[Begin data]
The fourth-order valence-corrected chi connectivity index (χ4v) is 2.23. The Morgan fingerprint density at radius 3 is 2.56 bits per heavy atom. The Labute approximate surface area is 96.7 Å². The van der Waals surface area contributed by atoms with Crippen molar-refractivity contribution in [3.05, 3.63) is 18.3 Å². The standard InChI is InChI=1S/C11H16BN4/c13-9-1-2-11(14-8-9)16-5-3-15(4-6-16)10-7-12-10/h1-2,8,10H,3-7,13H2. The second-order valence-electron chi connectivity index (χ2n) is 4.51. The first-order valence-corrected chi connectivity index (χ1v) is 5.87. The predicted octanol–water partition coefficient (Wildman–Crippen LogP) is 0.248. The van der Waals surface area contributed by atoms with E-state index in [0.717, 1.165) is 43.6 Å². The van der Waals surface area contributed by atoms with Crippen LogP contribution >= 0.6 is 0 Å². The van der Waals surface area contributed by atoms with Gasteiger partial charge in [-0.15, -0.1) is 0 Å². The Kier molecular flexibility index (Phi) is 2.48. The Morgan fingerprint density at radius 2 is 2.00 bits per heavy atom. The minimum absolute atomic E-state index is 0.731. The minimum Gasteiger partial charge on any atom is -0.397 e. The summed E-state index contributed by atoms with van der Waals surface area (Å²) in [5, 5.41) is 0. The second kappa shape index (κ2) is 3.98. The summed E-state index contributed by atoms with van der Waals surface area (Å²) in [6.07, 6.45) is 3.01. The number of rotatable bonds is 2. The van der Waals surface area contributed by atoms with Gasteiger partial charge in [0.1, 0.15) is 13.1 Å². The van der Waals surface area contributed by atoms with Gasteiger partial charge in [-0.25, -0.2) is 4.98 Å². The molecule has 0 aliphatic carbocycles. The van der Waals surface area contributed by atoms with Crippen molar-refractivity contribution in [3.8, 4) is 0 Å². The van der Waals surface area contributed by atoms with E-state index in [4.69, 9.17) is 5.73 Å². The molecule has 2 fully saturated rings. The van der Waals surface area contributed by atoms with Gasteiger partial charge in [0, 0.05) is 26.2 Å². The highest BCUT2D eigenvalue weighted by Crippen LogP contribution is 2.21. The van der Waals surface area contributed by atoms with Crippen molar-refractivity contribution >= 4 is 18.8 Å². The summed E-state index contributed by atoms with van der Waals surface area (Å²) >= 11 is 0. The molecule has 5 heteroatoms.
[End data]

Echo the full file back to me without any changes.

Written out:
The fourth-order valence-corrected chi connectivity index (χ4v) is 2.23. The Morgan fingerprint density at radius 3 is 2.56 bits per heavy atom. The Labute approximate surface area is 96.7 Å². The van der Waals surface area contributed by atoms with Crippen molar-refractivity contribution in [3.05, 3.63) is 18.3 Å². The standard InChI is InChI=1S/C11H16BN4/c13-9-1-2-11(14-8-9)16-5-3-15(4-6-16)10-7-12-10/h1-2,8,10H,3-7,13H2. The second-order valence-electron chi connectivity index (χ2n) is 4.51. The first-order valence-corrected chi connectivity index (χ1v) is 5.87. The predicted octanol–water partition coefficient (Wildman–Crippen LogP) is 0.248. The van der Waals surface area contributed by atoms with E-state index in [0.717, 1.165) is 43.6 Å². The van der Waals surface area contributed by atoms with Crippen LogP contribution >= 0.6 is 0 Å². The van der Waals surface area contributed by atoms with Gasteiger partial charge in [-0.15, -0.1) is 0 Å². The Kier molecular flexibility index (Phi) is 2.48. The Morgan fingerprint density at radius 2 is 2.00 bits per heavy atom. The minimum absolute atomic E-state index is 0.731. The minimum Gasteiger partial charge on any atom is -0.397 e. The summed E-state index contributed by atoms with van der Waals surface area (Å²) in [5, 5.41) is 0. The second kappa shape index (κ2) is 3.98. The summed E-state index contributed by atoms with van der Waals surface area (Å²) in [6.07, 6.45) is 3.01. The number of rotatable bonds is 2. The van der Waals surface area contributed by atoms with Gasteiger partial charge in [0.1, 0.15) is 13.1 Å². The van der Waals surface area contributed by atoms with Gasteiger partial charge in [-0.25, -0.2) is 4.98 Å². The molecule has 0 aliphatic carbocycles. The van der Waals surface area contributed by atoms with Crippen molar-refractivity contribution in [3.8, 4) is 0 Å². The van der Waals surface area contributed by atoms with E-state index in [4.69, 9.17) is 5.73 Å². The molecule has 2 fully saturated rings. The van der Waals surface area contributed by atoms with Gasteiger partial charge in [0, 0.05) is 26.2 Å². The highest BCUT2D eigenvalue weighted by Crippen LogP contribution is 2.21. The van der Waals surface area contributed by atoms with Crippen molar-refractivity contribution >= 4 is 18.8 Å². The summed E-state index contributed by atoms with van der Waals surface area (Å²) >= 11 is 0. The molecule has 5 heteroatoms.